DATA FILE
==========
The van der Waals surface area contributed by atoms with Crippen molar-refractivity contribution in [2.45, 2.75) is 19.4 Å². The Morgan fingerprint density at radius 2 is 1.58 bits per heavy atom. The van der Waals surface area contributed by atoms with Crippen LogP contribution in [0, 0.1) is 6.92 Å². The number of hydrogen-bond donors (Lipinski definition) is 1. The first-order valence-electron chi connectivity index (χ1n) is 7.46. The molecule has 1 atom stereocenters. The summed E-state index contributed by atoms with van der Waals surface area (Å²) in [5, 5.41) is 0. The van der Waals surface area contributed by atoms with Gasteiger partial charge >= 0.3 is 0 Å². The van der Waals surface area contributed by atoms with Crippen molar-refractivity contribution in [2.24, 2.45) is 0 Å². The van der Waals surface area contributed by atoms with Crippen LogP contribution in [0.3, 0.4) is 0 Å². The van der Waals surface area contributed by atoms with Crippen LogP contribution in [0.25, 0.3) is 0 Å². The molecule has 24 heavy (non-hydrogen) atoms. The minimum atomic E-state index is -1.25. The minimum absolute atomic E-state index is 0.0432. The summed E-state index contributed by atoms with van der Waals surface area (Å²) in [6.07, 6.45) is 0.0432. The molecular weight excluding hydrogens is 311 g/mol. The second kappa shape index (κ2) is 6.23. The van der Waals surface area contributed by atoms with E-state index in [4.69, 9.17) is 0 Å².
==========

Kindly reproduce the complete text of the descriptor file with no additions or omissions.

The van der Waals surface area contributed by atoms with Crippen molar-refractivity contribution in [2.45, 2.75) is 19.4 Å². The Morgan fingerprint density at radius 2 is 1.58 bits per heavy atom. The van der Waals surface area contributed by atoms with Crippen LogP contribution in [0, 0.1) is 6.92 Å². The number of hydrogen-bond donors (Lipinski definition) is 1. The first-order valence-electron chi connectivity index (χ1n) is 7.46. The molecule has 1 atom stereocenters. The summed E-state index contributed by atoms with van der Waals surface area (Å²) in [5, 5.41) is 0. The van der Waals surface area contributed by atoms with Gasteiger partial charge >= 0.3 is 0 Å². The van der Waals surface area contributed by atoms with Crippen molar-refractivity contribution in [2.24, 2.45) is 0 Å². The van der Waals surface area contributed by atoms with Crippen LogP contribution in [0.3, 0.4) is 0 Å². The van der Waals surface area contributed by atoms with Crippen LogP contribution in [0.25, 0.3) is 0 Å². The molecule has 24 heavy (non-hydrogen) atoms. The minimum atomic E-state index is -1.25. The minimum absolute atomic E-state index is 0.0432. The summed E-state index contributed by atoms with van der Waals surface area (Å²) in [6.07, 6.45) is 0.0432. The molecular weight excluding hydrogens is 311 g/mol. The second kappa shape index (κ2) is 6.23. The van der Waals surface area contributed by atoms with E-state index in [4.69, 9.17) is 0 Å².